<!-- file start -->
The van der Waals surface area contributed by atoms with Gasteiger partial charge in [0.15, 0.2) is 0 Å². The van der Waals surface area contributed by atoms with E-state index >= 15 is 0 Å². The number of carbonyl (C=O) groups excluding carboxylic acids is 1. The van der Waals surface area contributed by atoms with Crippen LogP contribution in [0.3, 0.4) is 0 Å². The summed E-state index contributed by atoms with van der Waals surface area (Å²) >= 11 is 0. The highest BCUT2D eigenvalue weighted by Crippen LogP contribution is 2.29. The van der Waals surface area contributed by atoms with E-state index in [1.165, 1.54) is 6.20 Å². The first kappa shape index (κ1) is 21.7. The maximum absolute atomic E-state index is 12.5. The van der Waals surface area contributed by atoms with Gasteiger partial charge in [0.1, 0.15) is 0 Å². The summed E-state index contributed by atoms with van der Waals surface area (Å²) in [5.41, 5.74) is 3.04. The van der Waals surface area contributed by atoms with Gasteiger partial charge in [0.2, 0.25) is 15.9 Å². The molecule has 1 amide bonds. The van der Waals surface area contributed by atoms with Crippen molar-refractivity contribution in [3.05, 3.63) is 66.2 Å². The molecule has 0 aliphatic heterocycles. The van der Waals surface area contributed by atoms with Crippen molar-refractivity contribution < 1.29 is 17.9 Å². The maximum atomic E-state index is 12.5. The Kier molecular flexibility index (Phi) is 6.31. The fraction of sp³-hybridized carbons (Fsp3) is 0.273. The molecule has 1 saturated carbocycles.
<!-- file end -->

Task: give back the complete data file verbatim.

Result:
The van der Waals surface area contributed by atoms with Gasteiger partial charge in [0.15, 0.2) is 0 Å². The van der Waals surface area contributed by atoms with E-state index >= 15 is 0 Å². The number of carbonyl (C=O) groups excluding carboxylic acids is 1. The van der Waals surface area contributed by atoms with Crippen LogP contribution in [0.3, 0.4) is 0 Å². The summed E-state index contributed by atoms with van der Waals surface area (Å²) >= 11 is 0. The highest BCUT2D eigenvalue weighted by Crippen LogP contribution is 2.29. The van der Waals surface area contributed by atoms with E-state index in [1.165, 1.54) is 6.20 Å². The first kappa shape index (κ1) is 21.7. The maximum absolute atomic E-state index is 12.5. The van der Waals surface area contributed by atoms with Gasteiger partial charge in [0.1, 0.15) is 0 Å². The summed E-state index contributed by atoms with van der Waals surface area (Å²) in [5.41, 5.74) is 3.04. The van der Waals surface area contributed by atoms with Gasteiger partial charge in [0.2, 0.25) is 15.9 Å². The molecule has 1 amide bonds. The van der Waals surface area contributed by atoms with Crippen molar-refractivity contribution in [3.05, 3.63) is 66.2 Å². The molecule has 0 aliphatic heterocycles. The van der Waals surface area contributed by atoms with Crippen molar-refractivity contribution < 1.29 is 17.9 Å². The maximum atomic E-state index is 12.5. The Kier molecular flexibility index (Phi) is 6.31. The fraction of sp³-hybridized carbons (Fsp3) is 0.273. The molecule has 1 saturated carbocycles.